Summit County public health officials cautious about moving into next phase of reopening despite promising COVID-19 data |

Summit County public health officials cautious about moving into next phase of reopening despite promising COVID-19 data

Coronavirus testing is available in Summit County as pictured at a mobile testing clinic April 21 in Silverthorne.
Photo by Liz Copan / Summit Daily archives

BRECKENRIDGE — With the reopening of schools and preparations for ski season on the mind, Summit County officials are holding off on moving into the protect-our-neighbors phase of response to the pandemic.

At a Summit County Board of Health meeting Tuesday, Aug. 11, Public Health Director Amy Wineland presented on the county’s current progress in mitigating the spread of the novel coronavirus. Right now, the county is falling short in only one of the five metrics required to move into the next phase of reopening, which allows all activities to occur at 50% capacity or up to 500 people. 

The county remains in the safer-at-home phase of reopening, which allows gatherings of up to 175 people. In order to move into the protect-our-neighbors phase, Wineland and her team would have to apply using a variety of metrics as evidence of the county’s containment of the virus. 

The county’s current testing rate has fallen below the threshold required by the state, according to the county’s coronavirus webpage. In order to apply for the next phase, the testing rate must be at or above 0.75 per 1,000 population, which is equal to about 23 tests per day. Currently, the county’s seven-day average for testing is at 0.36 per 1,000 people, and the number of people tested per day has not been at or above the state’s threshold since Aug. 1. 

The county’s population testing rate in recent weeks dropped below the threshold required by the state.
Screenshot from Summit County coronavirus webpage

Wineland said the reason for the recent drop in testing has to do with changing testing requirements. After noticing an influx of visitors and people who were receiving tests when they didn’t need them, the county changed testing requirements to include only those who are experiencing symptoms of the virus or have been exposed to the virus. 

“We had a dip over the last couple of weeks because of some changes in criteria,” Wineland said. “We’re working on that right now to resolve that with our partners. So hopefully we’ll have that solution by the end of the week.”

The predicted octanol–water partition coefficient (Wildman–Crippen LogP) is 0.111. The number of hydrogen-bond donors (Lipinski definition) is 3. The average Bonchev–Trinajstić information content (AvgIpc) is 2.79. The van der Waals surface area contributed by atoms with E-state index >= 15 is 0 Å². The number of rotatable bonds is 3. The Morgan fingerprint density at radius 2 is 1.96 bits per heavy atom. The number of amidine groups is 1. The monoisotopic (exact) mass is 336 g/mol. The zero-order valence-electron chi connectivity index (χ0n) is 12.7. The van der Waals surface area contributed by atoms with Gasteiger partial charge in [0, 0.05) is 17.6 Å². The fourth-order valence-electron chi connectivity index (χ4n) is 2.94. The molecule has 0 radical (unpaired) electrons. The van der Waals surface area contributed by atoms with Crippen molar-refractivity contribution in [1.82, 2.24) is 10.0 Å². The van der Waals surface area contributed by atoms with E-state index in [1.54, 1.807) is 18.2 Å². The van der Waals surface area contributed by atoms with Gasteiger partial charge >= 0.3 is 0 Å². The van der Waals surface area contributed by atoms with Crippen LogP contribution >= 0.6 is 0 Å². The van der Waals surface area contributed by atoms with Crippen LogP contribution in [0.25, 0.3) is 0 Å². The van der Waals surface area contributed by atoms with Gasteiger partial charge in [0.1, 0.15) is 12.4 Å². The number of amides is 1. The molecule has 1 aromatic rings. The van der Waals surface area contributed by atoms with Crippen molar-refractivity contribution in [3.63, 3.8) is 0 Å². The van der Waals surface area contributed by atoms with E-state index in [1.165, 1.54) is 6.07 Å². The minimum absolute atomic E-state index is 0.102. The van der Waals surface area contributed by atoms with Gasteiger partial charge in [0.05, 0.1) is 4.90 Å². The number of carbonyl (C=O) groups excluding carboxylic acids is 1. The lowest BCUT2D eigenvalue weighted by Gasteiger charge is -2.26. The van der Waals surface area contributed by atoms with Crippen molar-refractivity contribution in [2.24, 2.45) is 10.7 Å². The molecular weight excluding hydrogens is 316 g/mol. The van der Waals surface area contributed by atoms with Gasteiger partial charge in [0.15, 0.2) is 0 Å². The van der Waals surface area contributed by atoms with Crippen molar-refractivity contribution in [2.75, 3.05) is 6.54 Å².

Wineland said the county won’t be applying for the protect-our-neighbors phase until it’s meeting the milestones outlined by the state. It’s currently meeting the threshold for hospital occupancy and capacity, hospital admissions and the testing positivity rate. 

Until recently, the county had not been meeting the threshold for the positivity rate, or the number of cases per 100,000. The state requires counties to have fewer than 50 cases per 100,000 people. On Aug. 7, that number fell below 50 and is now hovering at 45.2.

The number of coronavirus cases per 100,000 recently fell below the 50-case threshold in Summit County.
Screenshot from Summit County coronavirus webpage

Although it is in a good spot, Wineland recommended the county not apply for the next phase until the full impact of opening schools is reflected in the case numbers. 

“There’s no way that we can 100% prevent outbreaks in the schools,” she said. “This will be a big step for our community to really see how that’s going to impact our numbers of disease spread.”

Another major concern on county officials’ minds is the reopening of ski areas. The county has been pushing the state to release guidance for the resorts as the winter season quickly approaches. 

While visitors make up the majority of positive tests in the county, they haven’t had a large impact on the number of cases in residents. That could change with the opening of ski areas, Wineland said. 

“We also don’t have a lot of events or congregating of visitors and residents together because we don’t have large events happening right now,” she said. “Once ski resorts open, we will have more intermingling of visitors and residents.”

County Manager Scott Vargo said he is hopeful state guidance for the ski areas will be released next week. In the meantime, county officials are meeting with local ski area CEOs to discuss everything from lift lines to potential reservation systems for passholders. 

“(Skiing) touches so many other tangential parts of our economy and our community’s livelihood that it’s a really important function to be able to manage,” he said. “It will definitely be another challenging balancing act for us.”

Commissioner Thomas Davidson said the county should be as flexible as possible when it comes to reopening ski areas. 

“The overall philosophy is to be as flexible as we can be while not putting ourselves at huge risk of something going seriously south,” Davidson said.

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